José Aboulker, leaser of the Jewish resistance in Algeria (photo: Ghetto Fighters' House Museum)

José Aboulker, leader of the Jewish resistance in Algeria (photo: Ghetto Fighters’ House Museum)

The summer of 1942 was one of the lowest points of the allies’ attempts to defeat the Nazis. In early July Rommel arrived at the El Alamein line, threatening to take Egypt, including the Suez Canal. Later that month, the battle of Stalingrad in the east front began. Hitler’s forces were rushing forward, while Stalin demanded that the allies open a new front in the west, in order to reinforce the Red Army. The strategists’ eyes were all towards the south – to Africa.

“Operation Torch” was the code name for the allies’ landing on the shores of Morocco and Algeria, within the overall battle over North Africa. The brilliant strategist, General Eisenhower, was the American commander of the operation; he knew there were few officers in the Vichy army whose dislike for the Germans overcame their loyalty to the regime. The Americans needed quality assistance from within, and found Aboulker and his men. The resistance fighters were to take over central city facilities, which was allowed according to a standing decree regarding emergency regulations.

 American soldiers land on the shores of Algeria, 1942 (photo: Imperial War Museum in London)

American soldiers land on the shores of Algeria, 1942 (photo: Imperial War Museum in London)

They set off in the night of November 8th 1942. It only took José Aboulker and his friends 15 minutes to take control over the police headquarters and the main radio station in Algiers. They had uniform of the fascist movement and fake warrants. For 18 hours they spread misinformation and faked orders over the radio, misleading the Vichy regime and allowing the allies to land on the shores – the “Operation Torch” was on. During the next crucial 24 hours an American force of some 2,000 soldiers took over Algiers with hardly any significant resistance.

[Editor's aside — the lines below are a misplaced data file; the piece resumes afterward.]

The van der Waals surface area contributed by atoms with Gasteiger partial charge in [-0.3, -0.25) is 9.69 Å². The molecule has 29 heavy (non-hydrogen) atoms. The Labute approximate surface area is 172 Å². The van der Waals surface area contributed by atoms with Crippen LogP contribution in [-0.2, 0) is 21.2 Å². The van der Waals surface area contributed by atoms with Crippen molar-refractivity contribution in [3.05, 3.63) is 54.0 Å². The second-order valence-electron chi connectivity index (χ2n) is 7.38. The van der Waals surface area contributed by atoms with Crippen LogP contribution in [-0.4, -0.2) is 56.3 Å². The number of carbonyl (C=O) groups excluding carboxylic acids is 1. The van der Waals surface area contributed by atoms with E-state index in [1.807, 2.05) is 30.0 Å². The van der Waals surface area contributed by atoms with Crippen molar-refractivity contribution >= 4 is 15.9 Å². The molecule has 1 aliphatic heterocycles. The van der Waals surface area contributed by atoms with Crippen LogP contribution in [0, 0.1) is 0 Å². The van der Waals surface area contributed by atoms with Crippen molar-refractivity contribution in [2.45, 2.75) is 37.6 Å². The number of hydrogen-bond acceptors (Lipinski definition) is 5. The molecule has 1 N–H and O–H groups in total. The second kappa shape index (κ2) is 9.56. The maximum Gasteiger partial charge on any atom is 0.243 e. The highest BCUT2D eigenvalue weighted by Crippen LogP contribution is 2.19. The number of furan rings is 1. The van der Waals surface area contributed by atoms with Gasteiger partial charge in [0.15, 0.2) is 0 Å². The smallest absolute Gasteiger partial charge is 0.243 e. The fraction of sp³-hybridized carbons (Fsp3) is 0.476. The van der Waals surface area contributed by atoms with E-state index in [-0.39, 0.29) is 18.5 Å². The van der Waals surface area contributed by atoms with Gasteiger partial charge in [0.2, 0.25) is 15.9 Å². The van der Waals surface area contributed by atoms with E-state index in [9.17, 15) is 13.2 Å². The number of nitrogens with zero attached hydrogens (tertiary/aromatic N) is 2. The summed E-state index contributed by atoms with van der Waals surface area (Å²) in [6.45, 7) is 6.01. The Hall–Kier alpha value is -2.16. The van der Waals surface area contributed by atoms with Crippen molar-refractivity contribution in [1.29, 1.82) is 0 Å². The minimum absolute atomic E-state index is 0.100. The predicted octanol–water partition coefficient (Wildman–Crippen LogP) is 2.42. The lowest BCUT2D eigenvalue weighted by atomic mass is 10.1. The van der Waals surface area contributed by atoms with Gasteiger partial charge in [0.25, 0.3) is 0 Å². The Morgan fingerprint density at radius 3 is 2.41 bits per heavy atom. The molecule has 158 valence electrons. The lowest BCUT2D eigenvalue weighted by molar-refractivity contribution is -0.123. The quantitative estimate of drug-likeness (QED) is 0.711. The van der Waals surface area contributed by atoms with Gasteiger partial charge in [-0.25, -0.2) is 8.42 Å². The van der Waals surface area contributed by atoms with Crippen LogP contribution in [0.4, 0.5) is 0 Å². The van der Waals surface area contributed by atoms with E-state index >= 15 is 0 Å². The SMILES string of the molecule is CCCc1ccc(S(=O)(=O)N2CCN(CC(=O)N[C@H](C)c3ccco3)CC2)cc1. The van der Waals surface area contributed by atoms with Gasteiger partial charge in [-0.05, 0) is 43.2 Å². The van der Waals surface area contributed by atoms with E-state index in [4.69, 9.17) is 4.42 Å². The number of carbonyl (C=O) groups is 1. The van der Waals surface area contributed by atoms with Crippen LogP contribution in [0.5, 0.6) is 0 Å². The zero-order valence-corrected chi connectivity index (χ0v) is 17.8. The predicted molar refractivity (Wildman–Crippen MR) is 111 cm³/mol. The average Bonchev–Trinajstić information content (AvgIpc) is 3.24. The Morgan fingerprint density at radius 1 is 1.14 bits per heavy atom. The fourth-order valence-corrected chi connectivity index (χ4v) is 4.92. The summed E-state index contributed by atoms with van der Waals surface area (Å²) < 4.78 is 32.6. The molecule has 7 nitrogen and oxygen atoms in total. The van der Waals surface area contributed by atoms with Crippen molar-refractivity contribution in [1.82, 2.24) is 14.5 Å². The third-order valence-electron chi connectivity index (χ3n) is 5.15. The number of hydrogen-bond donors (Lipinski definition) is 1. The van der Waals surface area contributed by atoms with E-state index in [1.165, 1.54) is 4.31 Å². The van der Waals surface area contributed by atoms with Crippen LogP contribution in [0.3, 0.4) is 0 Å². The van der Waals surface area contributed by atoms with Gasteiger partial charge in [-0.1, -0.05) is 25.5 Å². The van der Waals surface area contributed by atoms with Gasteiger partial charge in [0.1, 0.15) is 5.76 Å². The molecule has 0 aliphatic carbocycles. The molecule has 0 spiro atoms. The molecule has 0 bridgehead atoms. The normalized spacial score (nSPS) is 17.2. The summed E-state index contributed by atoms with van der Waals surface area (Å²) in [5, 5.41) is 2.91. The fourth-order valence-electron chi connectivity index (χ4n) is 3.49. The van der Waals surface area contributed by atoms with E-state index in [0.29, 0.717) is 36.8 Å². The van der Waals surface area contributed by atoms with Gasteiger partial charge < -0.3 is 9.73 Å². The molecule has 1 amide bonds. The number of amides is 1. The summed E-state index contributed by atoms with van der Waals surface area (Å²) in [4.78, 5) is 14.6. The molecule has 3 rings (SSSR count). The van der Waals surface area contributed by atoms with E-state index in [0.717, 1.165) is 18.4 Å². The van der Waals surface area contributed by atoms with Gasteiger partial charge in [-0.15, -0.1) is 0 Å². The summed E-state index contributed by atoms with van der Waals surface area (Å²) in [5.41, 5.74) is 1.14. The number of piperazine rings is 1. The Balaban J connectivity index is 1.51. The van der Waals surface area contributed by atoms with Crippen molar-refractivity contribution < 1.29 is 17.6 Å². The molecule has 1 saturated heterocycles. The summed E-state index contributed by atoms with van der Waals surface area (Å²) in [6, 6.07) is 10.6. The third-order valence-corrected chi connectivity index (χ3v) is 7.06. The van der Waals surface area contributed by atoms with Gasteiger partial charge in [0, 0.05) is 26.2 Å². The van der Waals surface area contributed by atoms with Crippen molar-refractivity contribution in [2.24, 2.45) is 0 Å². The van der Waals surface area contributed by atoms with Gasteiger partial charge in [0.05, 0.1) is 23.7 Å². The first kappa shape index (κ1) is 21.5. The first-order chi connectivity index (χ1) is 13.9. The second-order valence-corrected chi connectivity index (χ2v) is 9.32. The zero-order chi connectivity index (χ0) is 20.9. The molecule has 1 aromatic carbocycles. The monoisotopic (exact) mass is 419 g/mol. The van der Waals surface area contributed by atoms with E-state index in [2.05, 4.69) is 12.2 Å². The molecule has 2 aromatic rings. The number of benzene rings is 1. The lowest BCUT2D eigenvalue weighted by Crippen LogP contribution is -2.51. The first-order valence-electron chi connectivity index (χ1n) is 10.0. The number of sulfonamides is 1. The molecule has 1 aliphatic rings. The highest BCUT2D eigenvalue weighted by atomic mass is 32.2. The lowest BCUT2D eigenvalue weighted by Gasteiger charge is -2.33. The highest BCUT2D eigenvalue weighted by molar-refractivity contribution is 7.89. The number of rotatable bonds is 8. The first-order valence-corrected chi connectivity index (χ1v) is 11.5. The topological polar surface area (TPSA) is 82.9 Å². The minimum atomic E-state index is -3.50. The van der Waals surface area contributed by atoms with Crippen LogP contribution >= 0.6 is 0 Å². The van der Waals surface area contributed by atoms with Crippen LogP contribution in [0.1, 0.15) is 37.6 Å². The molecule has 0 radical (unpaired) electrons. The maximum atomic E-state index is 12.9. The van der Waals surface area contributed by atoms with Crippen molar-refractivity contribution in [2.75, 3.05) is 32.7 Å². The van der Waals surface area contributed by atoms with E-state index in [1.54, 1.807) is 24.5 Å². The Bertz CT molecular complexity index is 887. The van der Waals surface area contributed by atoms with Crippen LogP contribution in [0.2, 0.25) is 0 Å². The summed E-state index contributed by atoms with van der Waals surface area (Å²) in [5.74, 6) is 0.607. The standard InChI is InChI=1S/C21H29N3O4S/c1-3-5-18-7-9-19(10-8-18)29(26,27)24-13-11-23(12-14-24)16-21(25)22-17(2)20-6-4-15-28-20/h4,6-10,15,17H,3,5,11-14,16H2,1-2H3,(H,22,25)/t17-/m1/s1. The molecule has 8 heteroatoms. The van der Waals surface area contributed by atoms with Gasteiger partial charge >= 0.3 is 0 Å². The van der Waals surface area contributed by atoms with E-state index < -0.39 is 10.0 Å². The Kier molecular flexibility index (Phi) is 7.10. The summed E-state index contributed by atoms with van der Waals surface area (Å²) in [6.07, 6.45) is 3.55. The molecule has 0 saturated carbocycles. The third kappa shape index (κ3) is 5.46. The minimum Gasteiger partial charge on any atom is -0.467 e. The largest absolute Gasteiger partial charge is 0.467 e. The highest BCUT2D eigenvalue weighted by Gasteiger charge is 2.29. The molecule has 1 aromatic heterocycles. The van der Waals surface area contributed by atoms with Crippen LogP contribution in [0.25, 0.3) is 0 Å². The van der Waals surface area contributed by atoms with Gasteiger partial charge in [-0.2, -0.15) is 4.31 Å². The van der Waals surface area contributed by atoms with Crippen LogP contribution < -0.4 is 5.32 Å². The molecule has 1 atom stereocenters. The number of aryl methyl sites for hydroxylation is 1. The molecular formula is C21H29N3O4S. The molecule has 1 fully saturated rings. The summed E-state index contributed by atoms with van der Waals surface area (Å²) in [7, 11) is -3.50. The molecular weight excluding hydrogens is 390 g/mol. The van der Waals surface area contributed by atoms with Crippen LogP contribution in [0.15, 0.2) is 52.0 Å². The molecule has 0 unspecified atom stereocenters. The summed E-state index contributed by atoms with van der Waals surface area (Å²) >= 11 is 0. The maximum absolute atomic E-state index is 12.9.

The Americans, who feared that the “Géo Gras” underground would be the weakest link of the operation, were glad to be proved wrong. The successful operation had long term implications, led to the formation of a double front against Rommel, thus paving the allies’ way to complete the occupation of southern Europe and Italy.

aboard the USS Ranger just prior to Operation Torch

Aboard the USS Ranger just prior to Operation Torch

Compared to other cases of Jewish heroism during the Holocaust, the story of Géo Gras is hardly ever mentioned in Israeli history lessons, memorial ceremonies or in studies or researches.  If we take, for example, the heroic Warsaw ghetto uprising fighters, whose actions, though tremendously brave, had no significant impact on WW2 outcome, we cannot but wonder why they are commemorated in so many books, monuments, lectures, songs and statues in the Zionist ethos, whereas the Algerian resistance heroes’ story was forgotten.

Ushi Derman